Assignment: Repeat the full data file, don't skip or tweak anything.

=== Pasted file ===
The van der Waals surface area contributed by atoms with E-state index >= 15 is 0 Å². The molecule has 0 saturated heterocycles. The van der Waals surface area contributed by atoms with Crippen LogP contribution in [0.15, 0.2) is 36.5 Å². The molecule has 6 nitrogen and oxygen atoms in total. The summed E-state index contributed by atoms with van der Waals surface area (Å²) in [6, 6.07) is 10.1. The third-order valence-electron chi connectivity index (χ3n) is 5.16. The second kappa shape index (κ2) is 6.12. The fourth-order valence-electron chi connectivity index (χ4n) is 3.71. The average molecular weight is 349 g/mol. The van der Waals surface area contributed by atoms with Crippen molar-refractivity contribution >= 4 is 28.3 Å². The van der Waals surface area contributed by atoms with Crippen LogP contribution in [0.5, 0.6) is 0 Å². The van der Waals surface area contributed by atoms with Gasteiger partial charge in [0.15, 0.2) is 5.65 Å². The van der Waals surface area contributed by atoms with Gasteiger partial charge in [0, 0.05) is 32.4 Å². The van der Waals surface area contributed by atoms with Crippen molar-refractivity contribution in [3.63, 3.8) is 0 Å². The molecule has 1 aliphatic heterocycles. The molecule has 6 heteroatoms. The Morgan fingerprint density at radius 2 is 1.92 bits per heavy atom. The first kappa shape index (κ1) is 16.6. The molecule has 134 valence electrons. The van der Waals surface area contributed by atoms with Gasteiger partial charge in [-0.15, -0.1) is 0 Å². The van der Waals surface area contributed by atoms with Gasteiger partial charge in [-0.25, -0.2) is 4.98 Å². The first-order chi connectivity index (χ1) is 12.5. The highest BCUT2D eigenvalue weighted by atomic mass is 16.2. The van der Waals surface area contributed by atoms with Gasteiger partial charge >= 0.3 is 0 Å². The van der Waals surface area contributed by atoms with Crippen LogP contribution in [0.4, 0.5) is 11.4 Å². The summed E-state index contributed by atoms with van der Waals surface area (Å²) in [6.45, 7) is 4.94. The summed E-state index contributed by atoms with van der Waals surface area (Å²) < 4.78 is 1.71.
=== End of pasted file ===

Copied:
The van der Waals surface area contributed by atoms with E-state index >= 15 is 0 Å². The molecule has 0 saturated heterocycles. The van der Waals surface area contributed by atoms with Crippen LogP contribution in [0.15, 0.2) is 36.5 Å². The molecule has 6 nitrogen and oxygen atoms in total. The summed E-state index contributed by atoms with van der Waals surface area (Å²) in [6, 6.07) is 10.1. The third-order valence-electron chi connectivity index (χ3n) is 5.16. The second kappa shape index (κ2) is 6.12. The fourth-order valence-electron chi connectivity index (χ4n) is 3.71. The average molecular weight is 349 g/mol. The van der Waals surface area contributed by atoms with Crippen molar-refractivity contribution >= 4 is 28.3 Å². The van der Waals surface area contributed by atoms with Crippen LogP contribution in [0.5, 0.6) is 0 Å². The van der Waals surface area contributed by atoms with Gasteiger partial charge in [0.15, 0.2) is 5.65 Å². The van der Waals surface area contributed by atoms with Gasteiger partial charge in [0, 0.05) is 32.4 Å². The van der Waals surface area contributed by atoms with Crippen molar-refractivity contribution in [3.63, 3.8) is 0 Å². The molecule has 1 aliphatic heterocycles. The molecule has 6 heteroatoms. The Morgan fingerprint density at radius 2 is 1.92 bits per heavy atom. The first kappa shape index (κ1) is 16.6. The molecule has 134 valence electrons. The van der Waals surface area contributed by atoms with Gasteiger partial charge in [-0.15, -0.1) is 0 Å². The van der Waals surface area contributed by atoms with Gasteiger partial charge in [-0.25, -0.2) is 4.98 Å². The first-order chi connectivity index (χ1) is 12.5. The highest BCUT2D eigenvalue weighted by atomic mass is 16.2. The van der Waals surface area contributed by atoms with Gasteiger partial charge >= 0.3 is 0 Å². The van der Waals surface area contributed by atoms with Crippen LogP contribution in [0.4, 0.5) is 11.4 Å². The summed E-state index contributed by atoms with van der Waals surface area (Å²) in [6.45, 7) is 4.94. The summed E-state index contributed by atoms with van der Waals surface area (Å²) < 4.78 is 1.71.